The Denver Museum of Nature & Science is pleased to partner with the International Institute for Indigenous Resource Management and the Denver American Indian Commission to present Indigenous Film, a monthly indigenous film series.
The October 7 Annual Indigenous Film & Arts Festival film will be screened at the Museum’s Phipps Theater. Doors open at 6:30 p.m., film begins at 7 p.m. Please use the IMAX Evening Entrance on the east side of the Museum. Admission is free.
Ocotober 7, 2018
Sweet Country, Director Warwick Thornton (Kaytej). Inspired by a true story, Thornton brings to life a drama set in the outback of Australia’s Northern Territory, shot in the MacDonnell Ranges (where Thornton grew up) - lands which still possess a deep and complex web of ancient indigenous laws, customs, and life. The story unfolds on a frontier outpost in 1929, where different cultural worlds collide; a place where indigenous and non-indigenous people push against each other like tectonic plates. It is a clash of culture, ideologies and spirits that began when the colonizers first arrived in Australia, and continues today. “The issues raised in Sweet Country rarely find their way into mainstream consciousness. My aim [is] to use the accessibility of the western genre for audiences to enter the story and be drawn into this world and so experience the issues faced by an occupied people . . . to break down cultural boundaries between us and bring us together.” (Bunya Productions, 2017, 113 min.).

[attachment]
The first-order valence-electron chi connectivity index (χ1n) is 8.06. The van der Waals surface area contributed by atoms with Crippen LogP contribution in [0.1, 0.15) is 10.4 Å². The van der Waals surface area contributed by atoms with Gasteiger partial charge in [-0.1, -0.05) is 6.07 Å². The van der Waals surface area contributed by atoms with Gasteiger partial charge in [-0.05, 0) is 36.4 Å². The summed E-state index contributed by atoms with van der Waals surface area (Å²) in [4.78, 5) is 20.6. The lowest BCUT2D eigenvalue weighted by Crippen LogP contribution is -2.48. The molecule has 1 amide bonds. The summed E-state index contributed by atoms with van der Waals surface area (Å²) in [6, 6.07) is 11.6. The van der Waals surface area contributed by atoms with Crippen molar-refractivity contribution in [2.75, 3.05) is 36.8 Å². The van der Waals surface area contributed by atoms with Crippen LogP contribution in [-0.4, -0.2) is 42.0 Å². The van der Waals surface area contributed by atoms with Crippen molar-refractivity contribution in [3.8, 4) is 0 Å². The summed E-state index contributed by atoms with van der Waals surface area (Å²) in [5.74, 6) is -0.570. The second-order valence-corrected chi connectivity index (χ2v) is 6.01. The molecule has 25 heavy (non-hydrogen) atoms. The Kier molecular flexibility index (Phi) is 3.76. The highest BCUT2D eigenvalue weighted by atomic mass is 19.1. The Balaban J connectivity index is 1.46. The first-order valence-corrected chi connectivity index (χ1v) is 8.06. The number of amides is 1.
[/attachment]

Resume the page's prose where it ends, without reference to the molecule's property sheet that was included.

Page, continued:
A discussion with the audience and recpetion will follow the film.
Wednesday, November 14 - Taino Daka (I Am) in the Ricketson Auditorium
No screening in December